713

François Pinault announced the opening of a museum at the Board of Trade of Paris

 

Wednesday, April 27th, alongside the mayor of Paris, Anne Hidalgo, and his son François-Henri Pinault, the famous collector announced that a new museum was to house his collection in 2018, in the Board of Trade.

Courtesy Ville de Paris.

 

“An exceptional gift to Parisians and tourists from around the world,” is how the Mayor of Paris welcomed the announcement of the 2018 opening of the Board of Trade at the town hall today. Following the failure ten years ago to install the Pinault collection on the île Seguin - going to Venice instead - the French capital is ready for revenge. Located but a stone’s throw away from the newly renovated Halles, the museum, “will sit in the heart of a Paris on the move” says Anne Hidalgo. “Art won’t save the world but it’s one of the best weapons to push back obscurant ideas and barbarism”, she added in reference to recent attacks on Paris and Brussels.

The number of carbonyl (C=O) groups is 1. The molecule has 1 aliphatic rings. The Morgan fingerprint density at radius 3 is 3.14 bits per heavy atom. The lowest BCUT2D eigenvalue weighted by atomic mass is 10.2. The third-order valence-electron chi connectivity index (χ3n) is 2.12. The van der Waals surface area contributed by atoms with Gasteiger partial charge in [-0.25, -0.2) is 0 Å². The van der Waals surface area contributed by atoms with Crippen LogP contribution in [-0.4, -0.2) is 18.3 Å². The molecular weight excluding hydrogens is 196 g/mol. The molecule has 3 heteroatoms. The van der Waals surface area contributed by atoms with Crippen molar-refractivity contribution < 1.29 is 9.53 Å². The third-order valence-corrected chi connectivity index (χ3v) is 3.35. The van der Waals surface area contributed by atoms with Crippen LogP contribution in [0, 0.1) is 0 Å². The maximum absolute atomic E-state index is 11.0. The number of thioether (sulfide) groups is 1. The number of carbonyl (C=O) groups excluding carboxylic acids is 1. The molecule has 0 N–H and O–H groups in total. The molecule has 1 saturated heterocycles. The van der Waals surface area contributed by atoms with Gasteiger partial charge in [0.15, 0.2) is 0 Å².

François Pinault enthusiastically announced that the Japanese architect Tadao Ando would be responsible for the new museum, having also collaborated with him in Venice. Calling for “an architectural gesture of great scope respecting heritage and history, and which we will still be talking about at the end of this century”, the Breton businessman emphasised, and not without humour, that he didn’t want this museum to become an “elephant’s graveyard” too quickly. “The greatest contemporary artists in the collection will be present here starting with Pierre Huyghe and Charles Ray”, he confirmed.

 

Martin Bethenot, head of the Venetian institution, will now oversee the Paris-Venice ensemble. “A global project that will take a nothing away from Venice”, he explains. François-Henri Pinault concluded the announcement insisting that the “transformation of the all consuming passion of [his] father is a truly family adventure.”

 

 

By Thibaut Wychowanok

Tomás Saraceno's spiders at the Palais de Tokyo
843

Tomás Saraceno's spiders at the Palais de Tokyo